This article is from the WSSF 2005 AFRMA Rat & Mouse Tales news-magazine.
By Carmen Jane Booth, D.V.M., Ph.D.
Lynn Lehman, Racine, WI
Q I’m writing to tell you that my precious little bunny mouse has passed on only a few days ago. She was approximately 2 years old. I found her in her wheel, on her side with her bright eyes still open. The problem is that when I picked her up with a paper towel, there were very many tiny red bugs scampering off her body onto the paper towel! When she was alive, I never saw any bugs on her or saw her scratching at all, so where did these come from? I was just horrified at how many there were! I disinfected her cage very well and moved the new family of four babies and their mother into her cage, and there is no sign of these terrible red bugs. I’m so afraid that they will reappear though! I haven’t brought any new things or new mice in, so it can’t be from anything I can think of? I have bought some spray, just in case. All the other mice and cages so far seem to be free from any of these pests.
I always kiss my mice and hold them close to my face; is there any concern the mites may bother me? Now I’m afraid to kiss them and I feel bad (I know the mice could care less about being kissed, but I still feel bad!).
UPDATE: My poor critters are severely infested with the mites. They also get onto myself and they cause terrible itching and sores. They are very small, some are grey, and some are reddish. I think they must have come from a bad bag of bedding as I’ve never had this problem in all the years of having critters (shortly before this infestation occurred, I ran out of my usual kind of bedding and had to buy some real crummy stuff because it was the only stuff available at the time; it’s very hard to find good bedding around here).I have been dusting the mice/rats and their cages with flea and tick powder for kittens, and they just won’t give up! Some of the poor mice have little sores from itching so much. One of the girls has a very large raw sore on her back the size of a nickel and the tips of her ears are gone. I feel so bad and so helpless! As I said, they even affect me; I have sores all over my legs from them crawling on me when I go by the mice and rats. So, I know just how horrible it is to have these things driving you crazy with itching!!!
I was hoping the rats were not affected, but of course they are (these two girls are the ones that are always hiding and never come out). Poor Jasmine has fur missing near her face, but Jade looks just fine. There was a rare moment that they both were sitting out in the open in the corner of their cage, so I got to pet Jasmine and feed her a treat since Jade won’t accept one.
The pet shop said to use kitten flea powder, so I did but it didn’t seem to do much. But I went to another pet shop to get another brand of power and the bugs are gone now. I’m just afraid they will come back! Did they come from the bedding?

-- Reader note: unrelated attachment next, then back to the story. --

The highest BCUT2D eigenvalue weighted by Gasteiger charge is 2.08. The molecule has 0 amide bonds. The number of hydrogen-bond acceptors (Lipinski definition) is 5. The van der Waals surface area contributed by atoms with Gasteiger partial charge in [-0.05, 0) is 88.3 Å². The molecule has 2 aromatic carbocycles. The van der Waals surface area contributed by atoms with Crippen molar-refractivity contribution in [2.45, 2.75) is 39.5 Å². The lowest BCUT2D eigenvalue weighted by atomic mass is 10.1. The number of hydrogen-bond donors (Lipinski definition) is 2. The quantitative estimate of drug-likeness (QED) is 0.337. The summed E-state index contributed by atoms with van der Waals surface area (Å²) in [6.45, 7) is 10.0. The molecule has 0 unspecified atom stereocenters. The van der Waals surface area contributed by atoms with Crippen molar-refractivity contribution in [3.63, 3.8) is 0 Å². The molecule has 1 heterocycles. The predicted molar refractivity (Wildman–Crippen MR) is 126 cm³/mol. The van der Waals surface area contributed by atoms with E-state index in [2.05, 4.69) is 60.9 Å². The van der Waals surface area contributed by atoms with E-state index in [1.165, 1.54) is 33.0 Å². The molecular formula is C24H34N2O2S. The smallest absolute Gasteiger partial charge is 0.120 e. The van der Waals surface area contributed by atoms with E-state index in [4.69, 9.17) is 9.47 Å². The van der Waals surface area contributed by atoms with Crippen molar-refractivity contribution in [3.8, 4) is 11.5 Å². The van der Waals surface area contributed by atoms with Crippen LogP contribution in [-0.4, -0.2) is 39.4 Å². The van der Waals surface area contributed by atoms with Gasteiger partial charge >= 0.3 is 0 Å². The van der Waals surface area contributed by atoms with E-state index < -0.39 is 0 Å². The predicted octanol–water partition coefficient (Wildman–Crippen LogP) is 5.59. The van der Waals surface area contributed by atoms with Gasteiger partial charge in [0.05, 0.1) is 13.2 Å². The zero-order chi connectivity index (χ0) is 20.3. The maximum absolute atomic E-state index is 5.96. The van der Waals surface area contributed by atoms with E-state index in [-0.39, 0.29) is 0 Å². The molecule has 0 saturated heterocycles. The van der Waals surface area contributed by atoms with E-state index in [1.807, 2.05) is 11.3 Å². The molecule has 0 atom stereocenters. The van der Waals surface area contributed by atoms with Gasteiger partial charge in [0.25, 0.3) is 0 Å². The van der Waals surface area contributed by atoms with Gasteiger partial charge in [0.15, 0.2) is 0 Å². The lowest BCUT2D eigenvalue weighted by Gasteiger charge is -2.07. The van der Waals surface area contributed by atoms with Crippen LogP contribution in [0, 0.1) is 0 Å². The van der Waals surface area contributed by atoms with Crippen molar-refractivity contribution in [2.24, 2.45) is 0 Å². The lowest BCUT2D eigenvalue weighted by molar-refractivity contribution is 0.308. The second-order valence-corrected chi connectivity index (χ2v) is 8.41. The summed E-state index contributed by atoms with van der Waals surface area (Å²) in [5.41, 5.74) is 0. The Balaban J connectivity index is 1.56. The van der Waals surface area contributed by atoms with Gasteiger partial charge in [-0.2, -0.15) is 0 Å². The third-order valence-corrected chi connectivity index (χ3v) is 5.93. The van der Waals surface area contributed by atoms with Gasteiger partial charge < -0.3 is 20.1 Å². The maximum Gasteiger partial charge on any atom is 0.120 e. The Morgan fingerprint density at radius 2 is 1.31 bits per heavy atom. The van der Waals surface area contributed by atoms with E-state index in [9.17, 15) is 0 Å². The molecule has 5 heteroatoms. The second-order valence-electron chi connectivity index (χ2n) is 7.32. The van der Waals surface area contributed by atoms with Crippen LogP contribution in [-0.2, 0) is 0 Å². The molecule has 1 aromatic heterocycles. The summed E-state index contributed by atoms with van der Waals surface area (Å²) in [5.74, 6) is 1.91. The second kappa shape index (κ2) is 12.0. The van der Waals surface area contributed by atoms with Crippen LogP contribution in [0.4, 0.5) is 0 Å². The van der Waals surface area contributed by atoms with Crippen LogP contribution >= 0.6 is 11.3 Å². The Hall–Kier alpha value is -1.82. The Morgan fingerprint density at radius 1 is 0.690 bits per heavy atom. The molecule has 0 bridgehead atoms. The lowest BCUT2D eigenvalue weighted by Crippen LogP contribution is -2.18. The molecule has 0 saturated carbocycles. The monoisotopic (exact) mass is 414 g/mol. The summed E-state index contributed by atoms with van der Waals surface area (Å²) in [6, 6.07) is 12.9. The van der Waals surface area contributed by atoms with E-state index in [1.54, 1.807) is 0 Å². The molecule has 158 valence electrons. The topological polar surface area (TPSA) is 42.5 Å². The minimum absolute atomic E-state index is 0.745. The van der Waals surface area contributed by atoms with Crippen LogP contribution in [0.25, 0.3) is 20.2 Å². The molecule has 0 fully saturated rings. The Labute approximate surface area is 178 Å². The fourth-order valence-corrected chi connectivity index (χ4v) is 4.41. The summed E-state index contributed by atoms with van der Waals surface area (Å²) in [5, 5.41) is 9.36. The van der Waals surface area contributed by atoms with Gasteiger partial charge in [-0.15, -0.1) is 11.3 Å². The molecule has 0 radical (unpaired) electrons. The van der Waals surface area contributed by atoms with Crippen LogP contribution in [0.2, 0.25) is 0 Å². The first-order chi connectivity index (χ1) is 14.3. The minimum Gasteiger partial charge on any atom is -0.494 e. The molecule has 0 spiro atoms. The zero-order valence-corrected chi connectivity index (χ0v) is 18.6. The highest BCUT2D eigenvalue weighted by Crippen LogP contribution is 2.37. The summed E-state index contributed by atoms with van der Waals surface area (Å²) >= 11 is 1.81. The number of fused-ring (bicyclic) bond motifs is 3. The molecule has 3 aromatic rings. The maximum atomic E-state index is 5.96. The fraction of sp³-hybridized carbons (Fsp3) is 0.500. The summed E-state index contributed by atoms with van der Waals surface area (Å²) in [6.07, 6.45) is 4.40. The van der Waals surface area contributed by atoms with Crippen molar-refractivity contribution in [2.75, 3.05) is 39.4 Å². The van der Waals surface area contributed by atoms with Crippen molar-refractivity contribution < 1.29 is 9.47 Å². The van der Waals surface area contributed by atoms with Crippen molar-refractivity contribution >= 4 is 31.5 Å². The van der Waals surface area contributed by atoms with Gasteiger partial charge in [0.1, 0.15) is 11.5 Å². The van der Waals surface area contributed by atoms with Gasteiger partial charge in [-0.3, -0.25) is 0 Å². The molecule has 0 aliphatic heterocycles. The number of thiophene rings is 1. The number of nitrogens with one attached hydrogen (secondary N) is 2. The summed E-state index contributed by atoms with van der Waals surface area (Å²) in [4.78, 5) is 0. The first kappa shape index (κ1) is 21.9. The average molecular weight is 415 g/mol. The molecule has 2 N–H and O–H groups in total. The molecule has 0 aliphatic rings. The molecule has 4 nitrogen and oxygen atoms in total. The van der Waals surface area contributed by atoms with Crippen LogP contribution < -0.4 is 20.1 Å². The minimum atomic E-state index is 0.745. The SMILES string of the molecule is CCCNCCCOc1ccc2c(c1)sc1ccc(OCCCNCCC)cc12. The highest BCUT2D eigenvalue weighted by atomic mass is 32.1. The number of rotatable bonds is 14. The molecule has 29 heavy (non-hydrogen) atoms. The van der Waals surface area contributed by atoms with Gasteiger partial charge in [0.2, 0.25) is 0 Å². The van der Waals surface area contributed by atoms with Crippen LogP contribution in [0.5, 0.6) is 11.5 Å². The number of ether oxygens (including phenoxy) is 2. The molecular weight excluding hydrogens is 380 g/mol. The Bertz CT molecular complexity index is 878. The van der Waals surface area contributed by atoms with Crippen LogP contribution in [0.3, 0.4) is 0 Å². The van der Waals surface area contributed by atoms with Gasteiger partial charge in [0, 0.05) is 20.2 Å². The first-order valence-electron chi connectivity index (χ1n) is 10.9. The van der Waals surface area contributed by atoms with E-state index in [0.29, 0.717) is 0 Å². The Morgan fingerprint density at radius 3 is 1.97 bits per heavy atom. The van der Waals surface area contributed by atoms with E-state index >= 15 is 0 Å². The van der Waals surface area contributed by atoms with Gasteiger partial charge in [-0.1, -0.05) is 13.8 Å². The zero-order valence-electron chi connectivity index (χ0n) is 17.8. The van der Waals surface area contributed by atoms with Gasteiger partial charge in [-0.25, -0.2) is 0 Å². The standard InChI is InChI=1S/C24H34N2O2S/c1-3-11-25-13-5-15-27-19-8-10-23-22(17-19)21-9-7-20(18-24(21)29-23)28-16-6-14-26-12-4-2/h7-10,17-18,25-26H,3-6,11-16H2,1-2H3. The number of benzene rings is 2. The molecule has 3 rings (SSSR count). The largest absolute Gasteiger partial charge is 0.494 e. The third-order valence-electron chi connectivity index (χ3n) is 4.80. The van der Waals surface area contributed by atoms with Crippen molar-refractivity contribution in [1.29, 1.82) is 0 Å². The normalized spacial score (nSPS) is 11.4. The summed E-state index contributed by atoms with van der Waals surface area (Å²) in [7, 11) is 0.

A Answer by Carmen Jane Booth, D.V.M. Ph.D.
Ectoparasite Infestations in Rodents1
One of the scourges of pet mice are fur mite infestations which are referred to as acariasis. Mice can be infested with fur mites, follicle mites, or lice (pediculosis). In most cases, lice and mites are species specific and do not bother humans or other species. The exception to this is the Tropical rat mite (Ornithonyssus bacoti) which has a nonselective host range and will bite humans, dogs, cats, etc. O. bacoti only stays on the rat (or human) while feeding and then seeks refuge in the surrounding environment. The bites from this mite are very itchy (pruritic).
Mice with acariasis are frequently infested with mixed populations of fur mites including Myobia musculi, Radfordia affinis, and Myocoptes musculinis. The most clinically significant mite in mice is Myobia musculi. At the death of the host, these mites leave the host in droves searching for a new host.
The life cycle of M. musculi follows:
a. Eggs are laid on the hair shafts close to the skin
b. Larvae hatch in 7–8 days
c. Larvae mature into egg-laying adults as early as 16 days after the eggs are laid
This species of mite feeds on the skin secretions but not on blood. Transmission is by direct transfer of adult mites to sucklings. Newborn mice are only susceptible after the hair grows. Adverse effects of mites are highly variable and can range from hair loss (alopecia), thickened skin (epidermal hyperplasia), scaley/flaky skin (hyperkeratosis).
|Species||Fur Mites||Follicle Mites||Blood-sucking Mite||Lice|
Ivermectin is the drug of choice for eradication of mites in rodents. This drug crosses the placenta and blood brain barrier in mice fetuses and neonatal mice and can be lethal. In general, Ivermectin is safe for all mice and rats post weaning. I prefer the equine version of Ivermectin (Eqvalan, Merial, USA) since it can be diluted with water for appropriately dosing rodents.
Rats: A 1% solution of ivermectin (2 mg/kg of body weight) is applied to the skin on the dorsal aspect of the shoulder. Three treatments applied at approximately 2-week intervals can eliminate infestations of R. ensifera2.
Mice: Topical, oral, or subcutaneous administration of ivermectin at 200 micrograms/kg of body weight 2 weeks apart is effective at elimination of fur mites in mice3 4.
It is important to disinfect all caging, etc.
Since O. bacoti spend so little time on the host, eradication can be difficult and may require the services of a professional exterminator for the environment. No report of topical treatment for this mite has been reported.